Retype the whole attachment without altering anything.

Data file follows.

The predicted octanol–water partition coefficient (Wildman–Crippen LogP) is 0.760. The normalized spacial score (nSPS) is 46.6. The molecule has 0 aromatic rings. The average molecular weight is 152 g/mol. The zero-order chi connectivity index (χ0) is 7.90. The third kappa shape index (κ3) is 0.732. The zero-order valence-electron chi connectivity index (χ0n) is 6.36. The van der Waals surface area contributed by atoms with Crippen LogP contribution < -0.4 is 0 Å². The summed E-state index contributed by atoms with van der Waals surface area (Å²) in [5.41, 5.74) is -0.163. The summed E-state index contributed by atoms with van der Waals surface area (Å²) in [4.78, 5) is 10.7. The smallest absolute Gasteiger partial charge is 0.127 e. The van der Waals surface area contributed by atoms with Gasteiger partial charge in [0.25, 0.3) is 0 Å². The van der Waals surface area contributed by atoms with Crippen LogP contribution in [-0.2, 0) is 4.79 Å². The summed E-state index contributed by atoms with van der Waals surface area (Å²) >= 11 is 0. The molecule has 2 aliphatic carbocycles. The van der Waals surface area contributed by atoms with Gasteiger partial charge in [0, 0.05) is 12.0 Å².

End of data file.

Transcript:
The predicted octanol–water partition coefficient (Wildman–Crippen LogP) is 0.760. The normalized spacial score (nSPS) is 46.6. The molecule has 0 aromatic rings. The average molecular weight is 152 g/mol. The zero-order chi connectivity index (χ0) is 7.90. The third kappa shape index (κ3) is 0.732. The zero-order valence-electron chi connectivity index (χ0n) is 6.36. The van der Waals surface area contributed by atoms with Crippen LogP contribution < -0.4 is 0 Å². The summed E-state index contributed by atoms with van der Waals surface area (Å²) in [5.41, 5.74) is -0.163. The summed E-state index contributed by atoms with van der Waals surface area (Å²) in [4.78, 5) is 10.7. The smallest absolute Gasteiger partial charge is 0.127 e. The van der Waals surface area contributed by atoms with Gasteiger partial charge in [0.25, 0.3) is 0 Å². The van der Waals surface area contributed by atoms with Crippen LogP contribution in [-0.2, 0) is 4.79 Å². The summed E-state index contributed by atoms with van der Waals surface area (Å²) >= 11 is 0. The molecule has 2 aliphatic carbocycles. The van der Waals surface area contributed by atoms with Gasteiger partial charge in [0, 0.05) is 12.0 Å².